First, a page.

After the nationwide outcry over his death, the release of police dash cam video, and standing by through nine hours of jury deliberation, Crutcher said she was certain her family would get justice.
But when it didn’t come, Crutcher said she had to accept a hard reality.
“You can have police killings on video and they still get away with it,” Crutcher said. “The system we live in was never truly designed to protect Black people.”
Some say they watched attorneys paint the same dark picture of their deceased loved ones as defense attorneys did of Floyd this week when they said underlying health issues complicated by a drug overdose — not pressure from Chauvin’s knee — killed him.
Gwen Carr, the mother of Eric Garner, traveled to Minneapolis for the first days of the trial to support the Floyd family. She knelt for 8 minutes and 46 seconds with Floyd’s family, attorneys and supporters outside the Minneapolis courthouse on Monday to mark the final moments of his life.
During the trial last week it was revealed that Chauvin knelt on Floyd’s neck for 9 minutes and 29 seconds.
Carr told CNN she can relate to losing a loved one who repeatedly said, “I can’t breath” before dying at the hands of police.
Still, Carr cautions that the Floyd family may have to brace for a possible acquittal.
“Don’t think that this is going to be a slam dunk, even though you have a video,” Carr said. “I had a video for the whole world to see and they still didn’t indict any cops in my son’s case.”
“So many times I have seen African American people killed and nobody gets a conviction,” Floyd said. “We’re all fighting across America, not just me. You see protesters all around the world. They’re all standing up for George Floyd. If you can’t get justice in America for this, what can you get justice for then?”
Why it’s difficult to convict officers
One expert said many of these families never get justice because it’s difficult to convict a police officer for murder.
Kenneth Nunn, a professor at the University of Florida Levin College of Law, said prosecutors must be able prove that a police officer was negligent, unreasonable, and reckless when he or she used deadly force.
Proving this is especially harder for Black victims because policing in the United States has been historically racist dating back to slave patrols who used violence to control the Black community, Nunn said.
“I don’t think the average White juror or average White citizen wants to see Black people killed by the police,” Nunn said. “But when they do see those killings, they weigh that with ‘well we are concerned about safety in our community, these are the people who provide it, we want to give them some leeway.'”
Families say ‘stand strong’
During the first week of the trial, bystanders testified about their horror and fear watching Floyd die on May 25, 2020. Their testimony — along with the searing eyewitness videos — are the backbone of the state’s case. But the families of other Black men and women killed by police warned the Floyd family that the defense will try to malign his character.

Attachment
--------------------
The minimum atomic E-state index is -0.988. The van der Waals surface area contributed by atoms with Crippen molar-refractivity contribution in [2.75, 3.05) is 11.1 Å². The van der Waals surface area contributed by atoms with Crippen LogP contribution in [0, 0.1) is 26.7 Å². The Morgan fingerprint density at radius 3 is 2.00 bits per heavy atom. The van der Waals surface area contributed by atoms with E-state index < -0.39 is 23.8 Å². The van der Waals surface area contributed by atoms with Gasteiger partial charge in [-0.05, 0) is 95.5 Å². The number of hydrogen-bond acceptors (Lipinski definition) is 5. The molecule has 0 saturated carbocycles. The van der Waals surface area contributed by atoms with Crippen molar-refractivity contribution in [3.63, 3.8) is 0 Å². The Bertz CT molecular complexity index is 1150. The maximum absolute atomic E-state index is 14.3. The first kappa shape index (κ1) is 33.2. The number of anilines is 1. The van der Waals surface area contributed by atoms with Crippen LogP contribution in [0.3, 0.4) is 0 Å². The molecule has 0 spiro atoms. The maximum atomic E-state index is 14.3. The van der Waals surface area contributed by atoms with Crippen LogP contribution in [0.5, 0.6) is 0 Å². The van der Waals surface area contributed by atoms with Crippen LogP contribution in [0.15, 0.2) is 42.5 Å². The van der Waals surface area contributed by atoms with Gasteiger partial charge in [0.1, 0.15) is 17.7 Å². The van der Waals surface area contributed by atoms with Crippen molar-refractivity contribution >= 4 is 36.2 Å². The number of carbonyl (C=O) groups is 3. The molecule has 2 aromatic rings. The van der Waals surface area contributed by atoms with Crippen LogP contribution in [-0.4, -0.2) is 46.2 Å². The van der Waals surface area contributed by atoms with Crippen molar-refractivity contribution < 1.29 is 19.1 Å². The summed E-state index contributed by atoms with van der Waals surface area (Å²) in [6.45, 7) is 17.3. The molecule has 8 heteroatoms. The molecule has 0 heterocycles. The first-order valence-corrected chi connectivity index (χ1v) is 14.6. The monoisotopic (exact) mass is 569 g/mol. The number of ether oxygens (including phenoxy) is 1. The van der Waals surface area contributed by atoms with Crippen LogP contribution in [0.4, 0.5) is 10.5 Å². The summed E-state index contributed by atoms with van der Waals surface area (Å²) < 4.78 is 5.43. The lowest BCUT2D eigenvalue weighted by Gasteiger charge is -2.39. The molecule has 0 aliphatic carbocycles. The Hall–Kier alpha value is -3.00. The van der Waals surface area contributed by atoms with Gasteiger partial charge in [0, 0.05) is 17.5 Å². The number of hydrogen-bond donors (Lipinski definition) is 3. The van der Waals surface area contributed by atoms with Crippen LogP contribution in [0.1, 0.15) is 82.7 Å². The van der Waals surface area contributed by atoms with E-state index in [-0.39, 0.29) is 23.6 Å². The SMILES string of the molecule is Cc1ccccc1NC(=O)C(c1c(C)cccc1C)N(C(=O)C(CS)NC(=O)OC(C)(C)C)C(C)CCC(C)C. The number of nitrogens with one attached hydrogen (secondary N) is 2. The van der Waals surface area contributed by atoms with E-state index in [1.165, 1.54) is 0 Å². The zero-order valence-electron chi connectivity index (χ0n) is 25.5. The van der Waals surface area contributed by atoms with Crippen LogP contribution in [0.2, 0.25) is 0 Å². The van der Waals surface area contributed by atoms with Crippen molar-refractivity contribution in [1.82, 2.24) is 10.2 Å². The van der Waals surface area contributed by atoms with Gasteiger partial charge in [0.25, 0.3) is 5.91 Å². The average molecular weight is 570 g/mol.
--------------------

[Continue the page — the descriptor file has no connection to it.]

The Terence Crutcher Foundation released a statement on Monday warning the Floyd family that there would be “gaslighting” by the defense.
“… They will vilify George and blame him for his own death, you will have to relive the horrific event over and over,” the statement said. “But STAND STRONG and know that we are with you and we STAND in solidarity with you as you endure the unconscionable.”
During opening statements, defense attorney Eric Nelson cited Floyd’s use of fentanyl and methamphetamine and his heart problems as the cause of his death. He said Floyd was resisting arrest and that Chauvin was following proper police training.
“You will learn that Derek Chauvin did exactly what he had been trained to do over the course of his 19-year career,” Nelson said. “The use of force is not attractive, but it is a necessary component of policing.”
“No, you can’t paint me out as angry — I would say I was in a position where I had to be controlled,” Williams said while being cross-examined by Nelson.
A ‘playbook’ that’s ‘triggering’
Tiffany Crutcher said the opening statements in Chauvin’s trial gave her anxiety. It took her back to the trial of former Tulsa police officer Betty Shelby who was acquitted in the shooting death of Terence Crutcher. Defense attorneys, she said, brought up Crutcher’s history of drug addiction during the trial.
“This is the exact same playbook they used in my brother’s trial,” she said. “It’s sick and it’s triggering.”
Valerie Castile, the mother of Philando Castile, said watching the Chauvin trial has been “re-traumatizing.”
Castile said she has little faith in the criminal justice system and empathizes with the Floyd family as they watch the trial.
“You have to really have tough skin to sit there and listen to all that,” Castile said. “Nothing surprises me with these people in Minnesota because they have been getting away with this for many years.”
Jean’s sister Allisa Charles-Findley, however, felt differently. Charles-Findley said she believed Guyger deserved a life sentence for killing Jean.
“At 26 you cut his life shortly and then you still have that opportunity to go live?” Charles-Findley said. “You can have kids, you can get married, you can do all of those things that Botham will never get the opportunity to do.”
Charles-Findley said she doesn’t believe the criminal justice system was created to protect Black people. She encouraged the Floyd family to pray and maintain a strong support system during the trial.
“We have to protect our own so I would definitely advise them to not get their hopes up,” she said.